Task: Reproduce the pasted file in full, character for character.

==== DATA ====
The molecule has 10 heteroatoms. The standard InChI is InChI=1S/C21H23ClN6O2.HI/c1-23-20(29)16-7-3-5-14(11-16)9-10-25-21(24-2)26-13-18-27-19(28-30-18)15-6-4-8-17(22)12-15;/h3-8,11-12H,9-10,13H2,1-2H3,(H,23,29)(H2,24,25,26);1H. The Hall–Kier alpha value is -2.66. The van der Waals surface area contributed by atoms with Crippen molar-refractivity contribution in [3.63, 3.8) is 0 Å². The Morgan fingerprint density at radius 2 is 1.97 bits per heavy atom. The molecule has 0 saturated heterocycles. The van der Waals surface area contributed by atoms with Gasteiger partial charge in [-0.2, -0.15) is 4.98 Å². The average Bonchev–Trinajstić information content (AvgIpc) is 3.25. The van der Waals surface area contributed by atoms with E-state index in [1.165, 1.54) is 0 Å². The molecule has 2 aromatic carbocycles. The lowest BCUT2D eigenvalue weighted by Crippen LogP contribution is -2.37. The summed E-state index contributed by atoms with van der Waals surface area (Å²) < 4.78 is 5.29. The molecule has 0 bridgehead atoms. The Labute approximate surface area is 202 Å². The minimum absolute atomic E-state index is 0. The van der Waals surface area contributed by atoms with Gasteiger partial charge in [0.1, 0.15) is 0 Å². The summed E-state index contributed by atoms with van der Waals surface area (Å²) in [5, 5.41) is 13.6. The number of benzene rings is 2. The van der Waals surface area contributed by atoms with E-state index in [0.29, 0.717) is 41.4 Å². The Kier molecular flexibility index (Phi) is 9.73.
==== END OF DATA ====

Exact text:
The molecule has 10 heteroatoms. The standard InChI is InChI=1S/C21H23ClN6O2.HI/c1-23-20(29)16-7-3-5-14(11-16)9-10-25-21(24-2)26-13-18-27-19(28-30-18)15-6-4-8-17(22)12-15;/h3-8,11-12H,9-10,13H2,1-2H3,(H,23,29)(H2,24,25,26);1H. The Hall–Kier alpha value is -2.66. The van der Waals surface area contributed by atoms with Crippen molar-refractivity contribution in [3.63, 3.8) is 0 Å². The Morgan fingerprint density at radius 2 is 1.97 bits per heavy atom. The molecule has 0 saturated heterocycles. The van der Waals surface area contributed by atoms with Gasteiger partial charge in [-0.2, -0.15) is 4.98 Å². The average Bonchev–Trinajstić information content (AvgIpc) is 3.25. The van der Waals surface area contributed by atoms with E-state index in [1.165, 1.54) is 0 Å². The molecule has 2 aromatic carbocycles. The lowest BCUT2D eigenvalue weighted by Crippen LogP contribution is -2.37. The summed E-state index contributed by atoms with van der Waals surface area (Å²) < 4.78 is 5.29. The molecule has 0 bridgehead atoms. The Labute approximate surface area is 202 Å². The minimum absolute atomic E-state index is 0. The van der Waals surface area contributed by atoms with Gasteiger partial charge in [0.1, 0.15) is 0 Å². The summed E-state index contributed by atoms with van der Waals surface area (Å²) in [5, 5.41) is 13.6. The number of benzene rings is 2. The van der Waals surface area contributed by atoms with E-state index in [0.29, 0.717) is 41.4 Å². The Kier molecular flexibility index (Phi) is 9.73.